Tuesday, July 31, 2007

British Lit: Only the Beginning

The one thing I like about taking a class in the summer is, by the time you begin to get burned out, the class is over. I began this British Literature class feeling a little intimidated, wondering if there would be anything that would command my attention without leaving me feeling, well, a little inadequate. I mean, come on, let's face it, the thought of trying to decipher Chaucer's Middle English or the courtly love poetry of Thomas Wyatt can seem as daunting and unattainable as Sir Phillip Sidney's Stella is for Astrophil. But, fortunately I had a really cool professor who allowed for many silly misinterpretations in an effort to get us to relax about the whole Brit-Lit thing. The result for me is a hard-earned A in the class, and a healthy appreciation for our British, literary predecessors. Of all the works we read, the ones I enjoyed the most were Twelfth Night or What You Will by William Shakespeare, Paradise Lost by John Milton and a really surprising story that was saved for last. It's called Oroonoko or The Royal Slave. It was published in 1688 by Aphra Behn; a woman. She tells the story of Oroonoko, an African Prince, his love for the beautiful, and strong, black woman, Imoinda, and how they were kidnapped and sold into slavery in Surinam. It was surprising to read this story among the usual line-up of dead, white men normally resurrected for such a class. Behn is a genre bender, writing at once a memoir, a biography and travel narrative, which is credited for being possibly the first novel. It is beautifully written, engaging, and I imagine, it had roughly the same effect on British women of the time as did Harriette Beecher Stowe's Uncle Tom's Cabin just before the Civil War. Try it on for size. It's not very long, and hey look...here's a free copy! For me, this is only the beginning; for I intend to take British Lit after 1800 in the fall. And, you know what that means...Virginia Woolf, baby, yeah!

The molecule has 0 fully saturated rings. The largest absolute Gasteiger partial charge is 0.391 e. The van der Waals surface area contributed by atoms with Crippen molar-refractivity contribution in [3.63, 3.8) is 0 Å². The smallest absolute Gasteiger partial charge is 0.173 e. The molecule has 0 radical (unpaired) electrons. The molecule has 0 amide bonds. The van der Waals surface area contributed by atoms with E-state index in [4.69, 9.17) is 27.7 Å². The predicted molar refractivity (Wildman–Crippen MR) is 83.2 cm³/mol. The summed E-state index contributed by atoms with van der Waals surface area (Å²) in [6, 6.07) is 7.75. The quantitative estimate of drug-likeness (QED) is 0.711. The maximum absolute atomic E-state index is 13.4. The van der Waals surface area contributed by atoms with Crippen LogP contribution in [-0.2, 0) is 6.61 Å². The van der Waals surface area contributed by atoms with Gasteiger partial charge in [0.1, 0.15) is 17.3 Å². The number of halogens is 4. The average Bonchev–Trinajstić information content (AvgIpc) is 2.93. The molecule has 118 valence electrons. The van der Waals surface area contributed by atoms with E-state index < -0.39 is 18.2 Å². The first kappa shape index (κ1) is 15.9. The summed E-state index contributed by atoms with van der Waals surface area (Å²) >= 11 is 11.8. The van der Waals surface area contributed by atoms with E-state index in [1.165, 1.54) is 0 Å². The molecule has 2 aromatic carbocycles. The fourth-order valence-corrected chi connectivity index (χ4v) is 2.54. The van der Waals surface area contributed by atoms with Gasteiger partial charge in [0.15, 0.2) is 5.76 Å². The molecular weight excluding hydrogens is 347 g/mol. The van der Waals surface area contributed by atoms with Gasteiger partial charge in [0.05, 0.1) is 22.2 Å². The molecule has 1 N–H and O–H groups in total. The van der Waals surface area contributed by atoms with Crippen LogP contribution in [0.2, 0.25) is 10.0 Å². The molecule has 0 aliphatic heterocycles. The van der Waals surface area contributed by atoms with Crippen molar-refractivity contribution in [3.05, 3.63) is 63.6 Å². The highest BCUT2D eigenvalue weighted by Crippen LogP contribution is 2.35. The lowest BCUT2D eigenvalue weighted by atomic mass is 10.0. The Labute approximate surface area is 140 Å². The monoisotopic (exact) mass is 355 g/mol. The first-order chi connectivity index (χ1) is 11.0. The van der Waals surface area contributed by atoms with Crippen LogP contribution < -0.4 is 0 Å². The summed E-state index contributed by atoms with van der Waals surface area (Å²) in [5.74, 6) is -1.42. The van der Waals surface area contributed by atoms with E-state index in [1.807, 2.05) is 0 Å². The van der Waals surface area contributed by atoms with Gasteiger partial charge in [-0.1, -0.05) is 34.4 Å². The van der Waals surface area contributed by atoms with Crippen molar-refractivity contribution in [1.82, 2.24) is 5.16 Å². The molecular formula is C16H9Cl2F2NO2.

Labels: , , ,


Post a Comment

Subscribe to Post Comments [Atom]

<< Home